I got to renew acquaintance with a former student this week and I had a chance to say thank you to her and her students for a generous thing they have done.  Claudette Golden Wellington, teacher of 5th and 6th grades at Roff, called me this week to tell me of  an effort she and her students had been making since last October to help a victim of Hurricane Katrina.

“In our 5th and 6th grade social studies classes we had been reading about the plight of people in the Gulf area following Hurricanes Katrina and Rita,” Wellington told me. “The students wanted to know if they could do something to help.”

Wellington suggested that they, the teacher as well as the students, put the money they would normally have spent for soft drinks and candy into a fund to help someone who had been affected by the hurricane. “We decided we would do this until just before Christmas.”

The kids were enthusiastic about the idea.  Every day, they brought the money they would have spent at the concession stand and gave it to the ‘Katrina fund.”

“A couple of weeks ago, we counted and found we had $130.  We thought we had found a Louisiana family who had migrated to Rollow, Mo., and we planned to send the money to them. However, before we could do so, the family disappeared leaving no forwarding address. Next, I called the American Red Cross and they said they’d get back with us, but they have not done so.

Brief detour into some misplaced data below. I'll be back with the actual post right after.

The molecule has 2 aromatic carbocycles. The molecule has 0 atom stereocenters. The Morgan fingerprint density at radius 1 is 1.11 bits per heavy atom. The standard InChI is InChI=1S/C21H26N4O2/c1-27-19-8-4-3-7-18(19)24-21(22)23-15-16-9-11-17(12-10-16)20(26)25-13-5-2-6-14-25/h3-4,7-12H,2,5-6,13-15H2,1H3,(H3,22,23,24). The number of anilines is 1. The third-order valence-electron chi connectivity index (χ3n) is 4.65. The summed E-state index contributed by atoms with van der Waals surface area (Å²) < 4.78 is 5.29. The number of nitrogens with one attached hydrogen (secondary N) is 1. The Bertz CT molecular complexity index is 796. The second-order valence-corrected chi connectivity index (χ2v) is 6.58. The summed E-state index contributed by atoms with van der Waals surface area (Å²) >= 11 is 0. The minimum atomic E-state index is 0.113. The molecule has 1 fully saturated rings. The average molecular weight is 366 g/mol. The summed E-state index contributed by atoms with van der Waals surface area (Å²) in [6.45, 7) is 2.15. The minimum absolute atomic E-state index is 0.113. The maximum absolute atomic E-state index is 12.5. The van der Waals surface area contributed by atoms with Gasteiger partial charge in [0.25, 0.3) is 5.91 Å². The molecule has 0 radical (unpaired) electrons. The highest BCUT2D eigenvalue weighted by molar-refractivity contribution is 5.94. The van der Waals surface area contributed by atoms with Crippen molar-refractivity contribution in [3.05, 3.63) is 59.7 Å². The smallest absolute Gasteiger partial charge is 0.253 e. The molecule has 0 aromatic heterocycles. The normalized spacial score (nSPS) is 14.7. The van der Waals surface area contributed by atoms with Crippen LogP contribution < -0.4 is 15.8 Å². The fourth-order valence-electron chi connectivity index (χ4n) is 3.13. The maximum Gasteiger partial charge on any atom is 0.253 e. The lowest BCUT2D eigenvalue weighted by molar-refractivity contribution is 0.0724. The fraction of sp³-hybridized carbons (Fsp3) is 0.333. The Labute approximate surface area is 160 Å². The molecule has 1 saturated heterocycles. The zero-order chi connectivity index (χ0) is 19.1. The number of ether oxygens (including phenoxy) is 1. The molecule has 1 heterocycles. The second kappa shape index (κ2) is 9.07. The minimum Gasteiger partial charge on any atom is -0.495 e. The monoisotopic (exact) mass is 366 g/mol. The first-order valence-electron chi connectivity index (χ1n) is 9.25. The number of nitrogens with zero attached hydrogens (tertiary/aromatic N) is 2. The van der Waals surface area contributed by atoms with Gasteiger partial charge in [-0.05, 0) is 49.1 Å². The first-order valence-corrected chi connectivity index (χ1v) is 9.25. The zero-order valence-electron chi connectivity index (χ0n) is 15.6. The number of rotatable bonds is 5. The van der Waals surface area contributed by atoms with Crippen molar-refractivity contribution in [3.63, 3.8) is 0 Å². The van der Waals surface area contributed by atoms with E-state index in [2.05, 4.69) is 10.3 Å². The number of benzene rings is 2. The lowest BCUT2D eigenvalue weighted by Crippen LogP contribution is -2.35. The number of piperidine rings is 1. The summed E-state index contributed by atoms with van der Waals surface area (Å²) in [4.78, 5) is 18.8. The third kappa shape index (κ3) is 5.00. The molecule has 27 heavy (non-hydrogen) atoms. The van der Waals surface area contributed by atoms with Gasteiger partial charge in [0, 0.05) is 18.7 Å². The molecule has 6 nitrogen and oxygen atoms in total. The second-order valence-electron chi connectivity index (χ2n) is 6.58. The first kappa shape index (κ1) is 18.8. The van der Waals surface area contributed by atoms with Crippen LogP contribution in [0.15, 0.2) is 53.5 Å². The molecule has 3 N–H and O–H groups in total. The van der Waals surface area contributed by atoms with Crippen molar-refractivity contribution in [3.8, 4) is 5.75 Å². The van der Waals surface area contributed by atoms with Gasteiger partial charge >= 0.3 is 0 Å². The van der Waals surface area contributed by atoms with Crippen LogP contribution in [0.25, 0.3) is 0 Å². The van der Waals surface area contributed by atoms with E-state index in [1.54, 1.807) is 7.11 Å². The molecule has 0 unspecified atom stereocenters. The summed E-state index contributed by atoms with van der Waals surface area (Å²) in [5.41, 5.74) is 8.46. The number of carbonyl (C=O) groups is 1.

Last week Wellington read in my column about my sister-in-law, Virginia Wilcox, going back to her home in Slidell, La., after spending three months with us in Ada.  She read the column to her kids and they decided they would send the money to Ginny.  She can use it as she thinks best. 

Sunday afternoon, Wellington came to my house and brought the money order for me to forward to Ginny in Slidell.  I was able to leave word for Ginny to call me, and she did so.  She was very touched and appreciative of the children’s efforts.  “I’m sure there are many who need the money worse than I, and I’ll look about for some child about the age of those 5th and 6th graders from Roff.  He or she will correspond with them and give them an account of what is being done to get life back to normal here.”

After my conversation with Ginny, I am aware that, though progress has been made, there is still an overwhelming task ahead for those affected by Katrina.  There is still no electricity or running water on the street where Ginny lives.  She still has hopes that she can salvage her trailer, but her older son believes that is an impossible task. Huge trees are still lying on the ground all over her property. It will take some sessions with bulldozers  to get rid of these fallen trees  so that electric and water lines can be restored.  Ginny is presently living in a travel trailer, on loan from FEMA, in her son Kevin’s front yard.   The lower story of her son’s house was destroyed by flood waters.  He and his wife and five children have the loan of two FEMA trailers.  It is one of these that Ginny and a  granddaughter are occupying.